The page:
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Hayek film takes Venice by storm

Venice, Aug. 29 (Reuters): Mexican mariachis, socialist revolutionaries and the troubled love affair of artists Frida Kahlo and Diego Rivera took Venice by storm today as the world’s oldest film festival opened.

Julie Taymor’s Frida, starring sultry Mexican actress Salma Hayek, staged its world premier at the beach-side Palazzo del Cinema, opening the 11-day festival to enthusiastic applause that set it up as a strong contender for the coveted Golden Lion award.

Hayek tackles what she calls the role of her lifetime as the controversial painter whose marriage to world-renowned muralist Rivera and her affair with Leon Trotsky hypnotised the politically charged art world of the 1930s and ’40s.

“Frida and this film are not like another character and movie where you do it and you move on,” Hayek recently said. “She’s part of my life now.”

Posters of Kahlo, with her trademark unibrow and hand-stitched indigenous blouses, are dotted around Venice’s Lido, which is teeming with movie fans and tourists eager to get a glimpse of debut films and their stars.

Frida is one of 21 films in the main competition, which features Hollywood offerings such as Sam Mendes’ Road to Perdition and festival favourites, including Takeshi Kitano’s Dolls.

The winner will be announced on September 8.

Moritz de Hadeln, the new director of the event after 22 years at the helm of the Berlin Film Festival, has vowed to bring glamour back to Venice, which has more recently been a showcase for art-house films.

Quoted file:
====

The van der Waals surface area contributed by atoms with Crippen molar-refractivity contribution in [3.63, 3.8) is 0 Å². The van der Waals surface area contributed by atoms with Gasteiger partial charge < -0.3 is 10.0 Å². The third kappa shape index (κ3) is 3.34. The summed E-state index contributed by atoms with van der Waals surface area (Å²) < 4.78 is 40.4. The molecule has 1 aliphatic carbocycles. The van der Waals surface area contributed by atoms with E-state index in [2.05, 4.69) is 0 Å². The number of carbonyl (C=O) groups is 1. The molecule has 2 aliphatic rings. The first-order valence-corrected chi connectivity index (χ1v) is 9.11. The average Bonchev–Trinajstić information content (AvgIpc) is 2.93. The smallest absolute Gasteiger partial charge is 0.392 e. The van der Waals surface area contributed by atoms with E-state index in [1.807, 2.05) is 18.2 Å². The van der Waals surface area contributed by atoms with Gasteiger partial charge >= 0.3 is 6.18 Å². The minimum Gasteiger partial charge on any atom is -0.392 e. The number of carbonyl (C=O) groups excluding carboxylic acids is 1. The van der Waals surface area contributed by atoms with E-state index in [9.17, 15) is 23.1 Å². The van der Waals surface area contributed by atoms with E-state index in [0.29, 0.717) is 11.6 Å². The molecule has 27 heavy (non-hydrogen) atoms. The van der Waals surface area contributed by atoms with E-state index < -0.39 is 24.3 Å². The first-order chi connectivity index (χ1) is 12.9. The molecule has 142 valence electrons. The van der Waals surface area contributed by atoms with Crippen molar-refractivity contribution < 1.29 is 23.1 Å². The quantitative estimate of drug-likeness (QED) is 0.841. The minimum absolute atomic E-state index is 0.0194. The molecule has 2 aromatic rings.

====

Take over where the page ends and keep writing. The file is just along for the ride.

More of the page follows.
There will be a taste of the glitz and glamour later today when the first wave of stars glide down the carpet for the official inauguration.

But earlier today, Kahlo’s controversial life story took centre stage, with mariachi music washing over the lagoon city of Venice.

The Miramax production, which also stars Alfred Molina as Rivera, Geoffrey Rush as Trotsky and Antonio Banderas as David Alfaro Siqueiros, starts with the tragic tram accident that scarred Kahlo for life but also inspired her artistic career.

It portrays the tumultuous lifelong relationship that she shared with Rivera in a world where Mexican artists swilled tequila straight from the bottle and painted odes to communism in giant murals that still stand today.

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